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      Prejudice toward individuals with obesity: Evidence for a pro-effort bias.

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          Abstract

          Three studies examined the role of causal beliefs in weight stigma in order to better understand people's evaluations of individuals with obesity. Participants viewed weight-related information about a target individual and evaluated that target on various dimensions. Study 1 showed that offset effort information (i.e., information about effort to lose weight) had a greater impact on participants' evaluations of individuals with obesity than did other causal information, such as onset control and offset ability. Study 2 extended this finding by demonstrating that the duration of effort invested to lose weight is also important in determining participants' evaluations of individuals with obesity. Study 3 replicated the effect of effort (albeit in terms of effort to maintain a healthy lifestyle) on evaluations of individuals without obesity. Furthermore, in all 3 studies, disgust mediated the association between perceived effort and desire for social distance from the target. These findings highlight a key role for effort and disgust in weight stigma, and suggest that the negative evaluations of individuals with obesity might in part reflect a pro-effort bias. The present research has important implications for strategies to reduce weight stigma, and may even inform strategies to reduce social stigma beyond obesity, such as drug addiction. (PsycINFO Database Record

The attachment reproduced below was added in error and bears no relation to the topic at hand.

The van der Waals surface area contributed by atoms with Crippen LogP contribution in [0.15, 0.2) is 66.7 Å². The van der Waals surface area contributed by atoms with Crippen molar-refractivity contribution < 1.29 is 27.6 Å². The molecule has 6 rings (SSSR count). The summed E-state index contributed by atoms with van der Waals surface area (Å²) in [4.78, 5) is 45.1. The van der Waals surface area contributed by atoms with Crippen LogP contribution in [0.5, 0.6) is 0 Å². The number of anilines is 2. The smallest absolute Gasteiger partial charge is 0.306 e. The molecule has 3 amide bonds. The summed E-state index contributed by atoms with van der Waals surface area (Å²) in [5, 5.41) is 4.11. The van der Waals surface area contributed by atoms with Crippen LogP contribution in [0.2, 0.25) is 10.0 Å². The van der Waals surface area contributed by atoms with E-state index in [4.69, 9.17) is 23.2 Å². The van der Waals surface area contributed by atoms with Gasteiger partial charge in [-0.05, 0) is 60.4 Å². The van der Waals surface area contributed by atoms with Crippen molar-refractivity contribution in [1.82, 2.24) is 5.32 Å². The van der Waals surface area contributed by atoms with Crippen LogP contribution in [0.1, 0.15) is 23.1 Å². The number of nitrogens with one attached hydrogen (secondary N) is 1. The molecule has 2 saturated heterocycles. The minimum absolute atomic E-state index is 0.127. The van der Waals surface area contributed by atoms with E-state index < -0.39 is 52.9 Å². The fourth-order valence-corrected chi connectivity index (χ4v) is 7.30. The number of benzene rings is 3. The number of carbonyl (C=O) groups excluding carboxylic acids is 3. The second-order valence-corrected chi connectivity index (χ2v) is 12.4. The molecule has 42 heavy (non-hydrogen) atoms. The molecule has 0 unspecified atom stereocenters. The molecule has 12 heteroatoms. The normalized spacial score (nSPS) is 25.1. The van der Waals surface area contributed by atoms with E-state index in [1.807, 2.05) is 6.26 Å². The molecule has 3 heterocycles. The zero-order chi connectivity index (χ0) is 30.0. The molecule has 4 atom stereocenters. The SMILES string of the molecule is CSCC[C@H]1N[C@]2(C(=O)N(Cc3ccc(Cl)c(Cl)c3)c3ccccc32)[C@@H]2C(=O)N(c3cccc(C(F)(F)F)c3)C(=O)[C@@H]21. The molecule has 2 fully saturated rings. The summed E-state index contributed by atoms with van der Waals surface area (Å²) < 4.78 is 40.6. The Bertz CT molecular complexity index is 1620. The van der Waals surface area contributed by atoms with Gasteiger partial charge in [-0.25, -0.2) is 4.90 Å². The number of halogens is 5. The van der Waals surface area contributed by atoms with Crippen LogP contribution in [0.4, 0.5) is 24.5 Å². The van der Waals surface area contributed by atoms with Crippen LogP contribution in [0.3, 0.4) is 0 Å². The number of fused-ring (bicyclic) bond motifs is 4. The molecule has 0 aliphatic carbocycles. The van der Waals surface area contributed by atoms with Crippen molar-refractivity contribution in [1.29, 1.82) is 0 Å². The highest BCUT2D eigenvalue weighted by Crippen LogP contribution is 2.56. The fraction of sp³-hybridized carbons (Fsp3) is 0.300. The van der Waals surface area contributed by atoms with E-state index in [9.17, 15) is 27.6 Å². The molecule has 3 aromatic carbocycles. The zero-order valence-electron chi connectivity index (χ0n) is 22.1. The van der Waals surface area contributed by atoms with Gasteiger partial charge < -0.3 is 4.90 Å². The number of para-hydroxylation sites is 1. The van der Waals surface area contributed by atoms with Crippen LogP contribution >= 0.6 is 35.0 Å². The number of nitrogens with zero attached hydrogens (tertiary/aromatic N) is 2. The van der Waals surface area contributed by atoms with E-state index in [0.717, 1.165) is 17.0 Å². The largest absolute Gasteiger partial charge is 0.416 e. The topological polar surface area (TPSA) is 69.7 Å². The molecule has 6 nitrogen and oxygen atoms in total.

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          Author and article information

          Journal
          J Exp Psychol Appl
          Journal of experimental psychology. Applied
          American Psychological Association (APA)
          1939-2192
          1076-898X
          June 2016
          : 22
          : 2
          Affiliations
          [1 ] School of Psychology, University of New South Wales Australia.
          Article
          2016-06807-001
          10.1037/xap0000079
          26866441

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